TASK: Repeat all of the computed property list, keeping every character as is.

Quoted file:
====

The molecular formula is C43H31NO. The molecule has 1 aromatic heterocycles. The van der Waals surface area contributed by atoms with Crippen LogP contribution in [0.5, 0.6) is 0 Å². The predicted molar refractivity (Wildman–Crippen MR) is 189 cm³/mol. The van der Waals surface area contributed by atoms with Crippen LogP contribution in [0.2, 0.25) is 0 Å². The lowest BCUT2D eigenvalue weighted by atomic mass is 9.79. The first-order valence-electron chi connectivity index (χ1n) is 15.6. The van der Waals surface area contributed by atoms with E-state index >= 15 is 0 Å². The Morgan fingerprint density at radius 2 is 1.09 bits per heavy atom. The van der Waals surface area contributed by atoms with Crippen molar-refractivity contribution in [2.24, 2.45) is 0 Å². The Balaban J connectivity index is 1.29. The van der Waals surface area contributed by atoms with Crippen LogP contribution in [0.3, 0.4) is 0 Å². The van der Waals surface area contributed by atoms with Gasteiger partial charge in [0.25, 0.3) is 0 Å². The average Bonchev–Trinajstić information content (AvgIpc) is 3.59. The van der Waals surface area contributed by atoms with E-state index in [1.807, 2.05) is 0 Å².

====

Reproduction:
The molecular formula is C43H31NO. The molecule has 1 aromatic heterocycles. The van der Waals surface area contributed by atoms with Crippen LogP contribution in [0.5, 0.6) is 0 Å². The predicted molar refractivity (Wildman–Crippen MR) is 189 cm³/mol. The van der Waals surface area contributed by atoms with Crippen LogP contribution in [0.2, 0.25) is 0 Å². The lowest BCUT2D eigenvalue weighted by atomic mass is 9.79. The first-order valence-electron chi connectivity index (χ1n) is 15.6. The van der Waals surface area contributed by atoms with E-state index >= 15 is 0 Å². The Morgan fingerprint density at radius 2 is 1.09 bits per heavy atom. The van der Waals surface area contributed by atoms with Crippen molar-refractivity contribution in [2.24, 2.45) is 0 Å². The Balaban J connectivity index is 1.29. The van der Waals surface area contributed by atoms with Crippen LogP contribution in [0.3, 0.4) is 0 Å². The van der Waals surface area contributed by atoms with Gasteiger partial charge in [0.25, 0.3) is 0 Å². The average Bonchev–Trinajstić information content (AvgIpc) is 3.59. The van der Waals surface area contributed by atoms with E-state index in [1.807, 2.05) is 0 Å².